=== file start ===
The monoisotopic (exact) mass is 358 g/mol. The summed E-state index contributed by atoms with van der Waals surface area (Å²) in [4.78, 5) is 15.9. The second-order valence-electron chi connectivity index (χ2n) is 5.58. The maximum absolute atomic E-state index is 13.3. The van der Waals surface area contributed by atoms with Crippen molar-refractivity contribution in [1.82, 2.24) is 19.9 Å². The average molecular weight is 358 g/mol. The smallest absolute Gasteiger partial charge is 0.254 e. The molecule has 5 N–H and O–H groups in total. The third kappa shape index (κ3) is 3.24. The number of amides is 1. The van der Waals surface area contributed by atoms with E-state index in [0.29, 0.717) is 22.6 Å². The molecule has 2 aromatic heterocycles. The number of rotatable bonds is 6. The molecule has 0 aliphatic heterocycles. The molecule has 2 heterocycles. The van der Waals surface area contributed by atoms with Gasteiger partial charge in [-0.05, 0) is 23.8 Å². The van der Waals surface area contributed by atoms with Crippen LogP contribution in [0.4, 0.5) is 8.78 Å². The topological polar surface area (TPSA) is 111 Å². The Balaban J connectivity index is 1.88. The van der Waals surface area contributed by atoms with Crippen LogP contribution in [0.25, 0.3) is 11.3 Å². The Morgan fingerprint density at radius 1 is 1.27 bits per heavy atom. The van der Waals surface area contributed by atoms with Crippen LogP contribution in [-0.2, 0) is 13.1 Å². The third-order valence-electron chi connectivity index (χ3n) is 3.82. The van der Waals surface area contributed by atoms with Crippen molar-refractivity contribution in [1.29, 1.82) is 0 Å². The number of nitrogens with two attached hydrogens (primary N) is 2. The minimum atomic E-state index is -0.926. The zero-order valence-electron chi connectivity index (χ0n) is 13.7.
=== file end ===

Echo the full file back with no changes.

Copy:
The monoisotopic (exact) mass is 358 g/mol. The summed E-state index contributed by atoms with van der Waals surface area (Å²) in [4.78, 5) is 15.9. The second-order valence-electron chi connectivity index (χ2n) is 5.58. The maximum absolute atomic E-state index is 13.3. The van der Waals surface area contributed by atoms with Crippen molar-refractivity contribution in [1.82, 2.24) is 19.9 Å². The average molecular weight is 358 g/mol. The smallest absolute Gasteiger partial charge is 0.254 e. The molecule has 5 N–H and O–H groups in total. The third kappa shape index (κ3) is 3.24. The number of amides is 1. The van der Waals surface area contributed by atoms with E-state index in [0.29, 0.717) is 22.6 Å². The molecule has 2 aromatic heterocycles. The number of rotatable bonds is 6. The molecule has 0 aliphatic heterocycles. The molecule has 2 heterocycles. The van der Waals surface area contributed by atoms with Gasteiger partial charge in [-0.05, 0) is 23.8 Å². The van der Waals surface area contributed by atoms with Crippen LogP contribution in [0.4, 0.5) is 8.78 Å². The topological polar surface area (TPSA) is 111 Å². The Balaban J connectivity index is 1.88. The van der Waals surface area contributed by atoms with Crippen LogP contribution in [0.25, 0.3) is 11.3 Å². The Morgan fingerprint density at radius 1 is 1.27 bits per heavy atom. The van der Waals surface area contributed by atoms with Crippen LogP contribution in [-0.2, 0) is 13.1 Å². The third-order valence-electron chi connectivity index (χ3n) is 3.82. The van der Waals surface area contributed by atoms with Crippen molar-refractivity contribution in [1.29, 1.82) is 0 Å². The number of nitrogens with two attached hydrogens (primary N) is 2. The minimum atomic E-state index is -0.926. The zero-order valence-electron chi connectivity index (χ0n) is 13.7.